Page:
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“The Leftovers” Review: They are not our dogs. Not any more.

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NOTE: This review of episode one contains spoilers.

[dropcap]O[/dropcap]ctober 14. What happened on that day, exactly? Well, it’s three years later and the characters in HBO’s new series The Leftovers sure as hell don’t know.

Talking heads on the 24-hour news stations don’t know either, but they are still fighting over it: it was the Rapture; no it was just an unexplained event; empirical evidence will always trump the Bible theories; and so on. There are televised Congressional hearings, politicians grilling the scientists who, after all this time, still can’t deliver a conclusive answer. But what people do know is that on October 14, other people (two percent of the world’s population) simply disappeared. A “sudden departure”; and the portion of society that remains are the namesake of the show.

In a humorous moment, there’s a news segment showing an “In Memoriam” for the celebrities that we’ve lost: The Pope. J-Lo. Shaq. Bonnie Raitt. Gary Busey. It seems Amazon Fire TV isn’t the only entity that’s been paying attention to Busey’s existence after all:

The “sudden departure” itself is glimpsed briefly at the beginning of the episode. Babies crying in car seats stop crying and are simply gone. Shopping carts, once pushed by human hands, roll pointlessly into car bumpers in a parking lot. Cars careen into one another, their drivers no longer there to control the wheels. People scream out for their loved ones. The 911 operators are immediately swamped with frantic phonecalls.

But now it’s three years later, in a town getting ready to celebrate Heroes Day (their term for the people who have disappeared) with a parade, and we are slowly learning about the leftovers, starting with a storyline centering around Kevin Garvey’s (Justin Theroux) family. Garvey is the town’s police chief, who seems dead-set against any celebrations, as he is attuned to how it will only create more strife in the community between the townspeople who want to honor their missing loved ones and another group of people, called the Guilty Remnant, who want to (silently) protest the event. He fights openly with the Mayor about it. He insists his teenaged daughter Jill (who’s dealing with her own typical teen angst, regardless of being leftover) not attend the event. It turns out Garvey’s wife Laurie (Private Practice’s Amy Brenneman) is a Guilty Remnant protester. We learn in a separate scene that they also have a college-aged son, Tom, who now lives somewhere in the desert and is a member of some other type of post-event cult group. One that has a figurehead named Wayne who helps to “unburden” the people who remain.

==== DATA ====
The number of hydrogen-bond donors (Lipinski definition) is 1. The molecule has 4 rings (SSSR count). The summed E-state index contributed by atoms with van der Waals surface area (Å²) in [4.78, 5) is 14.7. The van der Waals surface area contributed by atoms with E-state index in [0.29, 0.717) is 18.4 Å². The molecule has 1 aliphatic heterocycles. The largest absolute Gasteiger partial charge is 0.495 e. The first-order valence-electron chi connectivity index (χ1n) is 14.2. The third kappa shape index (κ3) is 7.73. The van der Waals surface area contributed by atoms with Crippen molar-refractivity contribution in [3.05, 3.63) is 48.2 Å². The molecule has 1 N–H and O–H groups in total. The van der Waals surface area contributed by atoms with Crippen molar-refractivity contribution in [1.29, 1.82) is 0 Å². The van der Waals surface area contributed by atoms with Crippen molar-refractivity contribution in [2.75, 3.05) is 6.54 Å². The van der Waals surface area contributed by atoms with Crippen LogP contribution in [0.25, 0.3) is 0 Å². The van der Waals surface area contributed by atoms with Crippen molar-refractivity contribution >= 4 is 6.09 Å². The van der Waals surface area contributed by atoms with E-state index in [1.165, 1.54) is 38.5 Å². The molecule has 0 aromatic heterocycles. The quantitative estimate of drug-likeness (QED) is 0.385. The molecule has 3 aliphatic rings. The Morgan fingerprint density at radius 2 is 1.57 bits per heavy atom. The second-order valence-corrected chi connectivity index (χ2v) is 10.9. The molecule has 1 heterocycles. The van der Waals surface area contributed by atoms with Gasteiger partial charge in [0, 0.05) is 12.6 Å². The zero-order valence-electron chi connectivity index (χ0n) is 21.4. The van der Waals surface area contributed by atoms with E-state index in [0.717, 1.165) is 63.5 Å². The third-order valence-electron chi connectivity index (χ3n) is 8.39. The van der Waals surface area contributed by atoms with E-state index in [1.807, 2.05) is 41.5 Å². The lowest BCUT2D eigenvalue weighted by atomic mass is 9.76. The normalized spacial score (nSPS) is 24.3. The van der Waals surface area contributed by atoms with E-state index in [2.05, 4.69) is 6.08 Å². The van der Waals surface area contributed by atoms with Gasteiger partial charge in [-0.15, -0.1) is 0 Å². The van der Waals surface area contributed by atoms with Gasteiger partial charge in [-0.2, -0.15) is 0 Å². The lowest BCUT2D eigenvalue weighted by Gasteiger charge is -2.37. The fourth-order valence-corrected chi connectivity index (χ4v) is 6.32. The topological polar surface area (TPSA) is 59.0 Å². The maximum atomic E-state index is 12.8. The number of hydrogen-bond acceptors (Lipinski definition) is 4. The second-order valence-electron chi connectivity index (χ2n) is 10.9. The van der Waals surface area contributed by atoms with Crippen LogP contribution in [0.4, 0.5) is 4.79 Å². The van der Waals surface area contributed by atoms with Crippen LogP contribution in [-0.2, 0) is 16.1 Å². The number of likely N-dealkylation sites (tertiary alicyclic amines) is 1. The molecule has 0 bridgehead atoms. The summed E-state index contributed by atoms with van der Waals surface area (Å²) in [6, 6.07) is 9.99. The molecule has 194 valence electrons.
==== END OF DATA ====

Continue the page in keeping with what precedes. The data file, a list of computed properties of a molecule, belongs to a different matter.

While Chief Garvey may seem like a fortunate man (since his family was spared of any loss from the October 14 event), it’s ultimately a moot point, as the members of the Garvey family have all willingly chosen to distance themselves from one another anyway.

The first episode does a good job of introducing a gaggle of characters by dropping us right in the middle of this situation. And many questions abound! Some of which may never receive answers, thanks to the whole “we just don’t know” nature of the October 14 phenomenon.

We know Chief Garvey’s father was the former police chief until he had some sort of issues (or perhaps a psychotic break), so he’s sure to make an appearance in future episodes.